And he remembered clearly his father trying to discourage his brother John from enlisting in the Korean War.
"John wasn't really listening. But I was I was hanging on every word so I never forgot it.'' However, Philip put an end to it by contacting the authorities and told them he needed John home on the farm.
"So that was that John never went to Korea and my father was happy.''
Early on in the war Philip was caught in a chlorine gas attack and presumed dead.
"Then someone saw his foot move and he was pulled out and recovered. He told a nephew years later that the taste of chlorine had soured his mouth from that day to this."
He hated the army and the war for the misery it had caused for so many young men, Graeme said.
An incident that had remained a vivid memory for Philip was a German reconnaissance plane that flew over their trenches every morning at the same time.
He told the family that he'd had to get permission by the high command to set up his machine-gun for a shot and was told he could only have one go at it.
But chance would have it on the day heavy fog was rolling in. Right on time he could hear the plane approaching but he couldn't see a thing.
By pure chance a small patch of blue sky burst through and the plane was in it. Philip pulled the trigger and shot the wing off.
"He was called before the high command again and offered the Military Medal, or a fortnight's leave in Paris. He opted for the leave, but ended up missing out on both because a big battle came on and all leave was cancelled."
Graeme feels he should apply officially all these years later and claim that medal for his dad.
"He deserved it and it would be another special treasure to have as part of our memoirs.''
Before enlisting Philip's plan was to be a doctor, but the call of Rata drew him back to farming.
"Back to peace, the open countryside and family," Graeme said.
The war would have an impact on the rest of his life, in different ways.
Even though he was a man who was not superstitious and thought it anti-Christian, Philip had broken a mirror before leaving for war.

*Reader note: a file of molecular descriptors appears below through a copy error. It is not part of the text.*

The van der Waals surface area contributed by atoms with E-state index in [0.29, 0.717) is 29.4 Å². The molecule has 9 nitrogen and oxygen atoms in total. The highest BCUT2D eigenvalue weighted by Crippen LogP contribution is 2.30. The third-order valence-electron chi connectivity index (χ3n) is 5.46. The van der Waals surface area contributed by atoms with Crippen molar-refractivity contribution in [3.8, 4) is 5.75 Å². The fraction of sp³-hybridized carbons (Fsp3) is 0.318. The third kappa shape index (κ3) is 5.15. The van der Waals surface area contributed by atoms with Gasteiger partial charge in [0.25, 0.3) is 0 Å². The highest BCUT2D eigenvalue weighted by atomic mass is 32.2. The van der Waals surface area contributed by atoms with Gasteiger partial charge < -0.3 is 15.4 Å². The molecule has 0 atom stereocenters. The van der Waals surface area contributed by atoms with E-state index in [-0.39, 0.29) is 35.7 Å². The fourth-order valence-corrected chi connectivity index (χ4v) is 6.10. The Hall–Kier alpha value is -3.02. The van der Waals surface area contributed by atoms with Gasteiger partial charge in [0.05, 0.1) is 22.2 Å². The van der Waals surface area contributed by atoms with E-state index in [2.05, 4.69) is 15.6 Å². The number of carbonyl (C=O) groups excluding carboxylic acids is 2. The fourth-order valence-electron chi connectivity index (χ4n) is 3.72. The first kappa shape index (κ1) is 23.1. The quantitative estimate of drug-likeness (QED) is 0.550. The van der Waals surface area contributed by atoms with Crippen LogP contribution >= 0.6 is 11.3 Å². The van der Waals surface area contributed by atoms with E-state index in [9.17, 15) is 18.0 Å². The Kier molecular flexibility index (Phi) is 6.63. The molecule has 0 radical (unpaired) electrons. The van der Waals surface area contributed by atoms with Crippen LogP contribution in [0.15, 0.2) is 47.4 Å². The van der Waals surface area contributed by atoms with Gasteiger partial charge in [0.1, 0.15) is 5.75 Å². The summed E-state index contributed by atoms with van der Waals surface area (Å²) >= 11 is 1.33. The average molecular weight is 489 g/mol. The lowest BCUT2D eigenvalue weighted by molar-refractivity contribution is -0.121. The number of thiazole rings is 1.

"Which supposedly signifies seven years' bad luck and the bad luck certainly kept its end of the bargain,''Graeme said.
During the war a huge superstition was that lighting three cigarettes with one match, that third light would give a sniper time to aim and fire.
"Dad was paranoid about it and even years later would always run across the room to prevent someone from lighting that third cigarette.''
It more severely impacted his health. An entry from the official war records about Philip Rhodes reads "That PG Rhodes was subject to exceptional experience".
"He was standing by for a working party on June 28, 1917. The enemy were shelling mostly with 8-inch (20cm) and 11-inch (28cm)
One fell within 20ft (7 metres) of Rhodes and the concussion made him unconscious.''
His medical records showed:
¦1917: wounded in action
¦1918: admitted to Military Hospital with shell shock then seriously ill with hospital influenza then dangerously ill with bronchial pneumonia.
He was discharged from the army on March 21, 1918 and was finally shipped home in February the following year. Graeme said his dad never really recovered from the war.
"In the 1930s he developed a duodenal ulcer and had to have half of his stomach removed which meant physical work was out of the question, especially with his serious ongoing lung problems as a result of the gas attack and his time in the trenches.''
Philip died aged 79 in 1976 after a life time of ill health.
Though September 15 is the official date of the the centenary of the Battle of the Somme, Graeme's own failing health has meant the date of the commemorative trip to France had to be changed to April.